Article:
2016 Nissan LEAF

Pros: Impressively “normal” feel for an all-electric car; reasonably zippy acceleration; tax credits available; cheap running costs

Cons: Limited driving range, especially in cold weather; challenges of finding available charging stations; expense of home charger installation

CG Says: For 2016, Nissan LEAF SV and SL models get a larger battery that increases driving range from 84 miles to 107. The range of the base S remains 84. The infotainment system gets connectivity upgrades. Were it a conventional or gas/electric hybrid compact car, Leaf would be a decent value. It drives well and is reasonably practical. As a pure-electric car, however, it works exceptionally well. It’s certainly not for everyone. In ideal temperature and driving conditions, Nissan’s claimed range of 107 miles is realistic. In cold climates, though, that can be cut by up to half. This is not a vehicle you would take on a long road trip, but it’s an ideal urban/suburban commuter. Its price seems steep for a compact car, but various tax credits and cash rebates from federal, state, and local governments, as well as incentives offered by the private sector, can help defray the cost. Overall driving costs that can be measured in pennies-per-mile also help counter the initial outlay.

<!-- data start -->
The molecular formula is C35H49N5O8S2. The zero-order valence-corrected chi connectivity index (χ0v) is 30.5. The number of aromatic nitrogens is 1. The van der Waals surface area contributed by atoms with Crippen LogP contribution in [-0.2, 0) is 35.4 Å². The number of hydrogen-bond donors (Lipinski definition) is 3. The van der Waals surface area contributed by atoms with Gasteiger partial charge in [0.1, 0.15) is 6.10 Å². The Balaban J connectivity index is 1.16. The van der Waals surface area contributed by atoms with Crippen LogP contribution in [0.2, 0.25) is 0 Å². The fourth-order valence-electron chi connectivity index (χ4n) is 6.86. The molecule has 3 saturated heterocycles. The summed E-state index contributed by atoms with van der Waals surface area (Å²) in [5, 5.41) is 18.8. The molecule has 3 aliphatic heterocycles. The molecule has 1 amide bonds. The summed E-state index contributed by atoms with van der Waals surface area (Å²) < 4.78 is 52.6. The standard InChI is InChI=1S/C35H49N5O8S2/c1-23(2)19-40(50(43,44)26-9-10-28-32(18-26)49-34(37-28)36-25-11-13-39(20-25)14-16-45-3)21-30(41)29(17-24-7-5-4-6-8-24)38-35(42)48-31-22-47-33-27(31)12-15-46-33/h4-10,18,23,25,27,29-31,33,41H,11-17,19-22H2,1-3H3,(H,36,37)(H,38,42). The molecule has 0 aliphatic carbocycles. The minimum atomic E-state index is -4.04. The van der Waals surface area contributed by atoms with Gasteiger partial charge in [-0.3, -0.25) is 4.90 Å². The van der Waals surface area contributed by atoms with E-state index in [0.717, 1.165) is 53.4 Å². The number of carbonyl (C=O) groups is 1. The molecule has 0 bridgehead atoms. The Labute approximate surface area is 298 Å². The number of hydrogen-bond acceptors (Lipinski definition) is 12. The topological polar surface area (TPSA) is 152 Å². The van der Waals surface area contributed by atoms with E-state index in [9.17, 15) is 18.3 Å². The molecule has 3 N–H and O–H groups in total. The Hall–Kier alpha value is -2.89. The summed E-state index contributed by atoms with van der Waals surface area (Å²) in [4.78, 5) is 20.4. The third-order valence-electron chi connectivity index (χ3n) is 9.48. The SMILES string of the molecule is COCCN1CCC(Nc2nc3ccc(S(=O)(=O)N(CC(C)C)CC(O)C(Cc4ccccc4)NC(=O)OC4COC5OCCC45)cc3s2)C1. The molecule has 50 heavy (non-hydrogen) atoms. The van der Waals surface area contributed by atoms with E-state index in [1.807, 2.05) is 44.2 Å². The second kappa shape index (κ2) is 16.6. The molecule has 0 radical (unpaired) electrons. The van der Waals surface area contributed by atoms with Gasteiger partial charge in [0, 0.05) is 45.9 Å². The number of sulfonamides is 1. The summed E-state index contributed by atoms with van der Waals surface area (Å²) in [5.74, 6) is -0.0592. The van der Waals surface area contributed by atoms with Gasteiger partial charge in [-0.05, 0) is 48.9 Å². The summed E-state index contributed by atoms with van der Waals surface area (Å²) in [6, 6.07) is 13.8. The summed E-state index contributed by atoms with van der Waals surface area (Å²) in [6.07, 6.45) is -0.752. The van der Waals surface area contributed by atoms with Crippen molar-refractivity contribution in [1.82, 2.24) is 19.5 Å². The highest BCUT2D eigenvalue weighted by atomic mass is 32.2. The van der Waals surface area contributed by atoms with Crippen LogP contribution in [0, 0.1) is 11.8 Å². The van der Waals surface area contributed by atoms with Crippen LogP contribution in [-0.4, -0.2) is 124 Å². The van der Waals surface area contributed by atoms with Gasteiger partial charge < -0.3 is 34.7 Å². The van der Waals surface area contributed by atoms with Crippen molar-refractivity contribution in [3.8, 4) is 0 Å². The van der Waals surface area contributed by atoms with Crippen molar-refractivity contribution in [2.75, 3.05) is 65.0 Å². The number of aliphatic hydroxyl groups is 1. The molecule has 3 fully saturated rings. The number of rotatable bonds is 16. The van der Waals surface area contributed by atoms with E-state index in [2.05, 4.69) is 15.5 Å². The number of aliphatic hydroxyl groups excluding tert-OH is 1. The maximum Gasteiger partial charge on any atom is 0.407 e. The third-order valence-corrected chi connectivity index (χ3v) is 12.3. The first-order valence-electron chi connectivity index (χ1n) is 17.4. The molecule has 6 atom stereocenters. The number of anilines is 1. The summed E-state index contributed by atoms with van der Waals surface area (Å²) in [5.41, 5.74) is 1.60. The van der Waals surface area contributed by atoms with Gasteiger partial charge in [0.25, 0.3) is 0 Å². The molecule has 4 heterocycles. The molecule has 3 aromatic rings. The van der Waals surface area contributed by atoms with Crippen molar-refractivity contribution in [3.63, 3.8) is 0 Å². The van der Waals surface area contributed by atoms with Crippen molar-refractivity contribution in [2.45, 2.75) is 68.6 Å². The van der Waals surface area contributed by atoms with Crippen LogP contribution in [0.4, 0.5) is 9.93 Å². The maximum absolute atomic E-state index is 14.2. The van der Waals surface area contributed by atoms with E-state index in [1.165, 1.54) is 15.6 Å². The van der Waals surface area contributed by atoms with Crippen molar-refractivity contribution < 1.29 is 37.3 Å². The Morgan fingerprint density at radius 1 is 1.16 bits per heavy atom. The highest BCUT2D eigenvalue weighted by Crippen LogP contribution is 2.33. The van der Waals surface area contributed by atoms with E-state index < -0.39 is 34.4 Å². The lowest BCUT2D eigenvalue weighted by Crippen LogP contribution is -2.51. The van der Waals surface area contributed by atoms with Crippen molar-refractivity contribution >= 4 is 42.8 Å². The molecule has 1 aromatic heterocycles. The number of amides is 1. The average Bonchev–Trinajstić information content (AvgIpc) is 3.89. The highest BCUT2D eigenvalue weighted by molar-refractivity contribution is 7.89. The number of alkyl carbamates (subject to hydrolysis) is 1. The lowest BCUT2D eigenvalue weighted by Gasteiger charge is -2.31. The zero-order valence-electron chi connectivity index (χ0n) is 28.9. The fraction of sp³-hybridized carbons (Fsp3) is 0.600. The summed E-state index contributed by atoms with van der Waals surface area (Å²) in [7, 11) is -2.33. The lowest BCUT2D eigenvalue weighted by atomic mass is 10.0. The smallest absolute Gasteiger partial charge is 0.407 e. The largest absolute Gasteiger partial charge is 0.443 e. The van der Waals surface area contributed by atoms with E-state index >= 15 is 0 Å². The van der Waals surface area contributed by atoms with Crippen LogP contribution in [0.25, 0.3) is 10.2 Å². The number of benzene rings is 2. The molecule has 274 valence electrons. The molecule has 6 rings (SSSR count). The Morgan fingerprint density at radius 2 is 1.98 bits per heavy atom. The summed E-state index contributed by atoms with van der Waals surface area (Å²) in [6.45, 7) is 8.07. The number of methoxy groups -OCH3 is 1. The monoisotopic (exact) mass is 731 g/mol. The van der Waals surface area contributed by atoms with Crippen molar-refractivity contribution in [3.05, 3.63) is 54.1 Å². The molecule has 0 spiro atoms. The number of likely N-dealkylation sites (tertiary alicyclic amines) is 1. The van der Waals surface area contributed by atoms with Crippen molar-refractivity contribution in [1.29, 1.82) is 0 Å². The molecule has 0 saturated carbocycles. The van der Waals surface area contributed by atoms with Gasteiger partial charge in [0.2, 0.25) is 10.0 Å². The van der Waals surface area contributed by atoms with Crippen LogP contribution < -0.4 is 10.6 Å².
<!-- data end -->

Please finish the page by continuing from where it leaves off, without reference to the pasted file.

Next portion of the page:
The Facts
Class Compact Car
Body Style(s) 4-door hatchback
Passenger Count 5
Drive Wheels front-wheel drive
Manufacturer Nissan
Nation of Manufacture USA
Base Prices S: $29,010
SV: $32,100
SL: $36,790

Base Engine
electric motor
Horsepower
107
Std. Transmission
single-speed
Avail. Transmission
NA
EPA City Range (MPGe)
124-126
EPA Hwy Range (MPGe)
101

2013 Nissan LEAF
2016 Nissan LEAF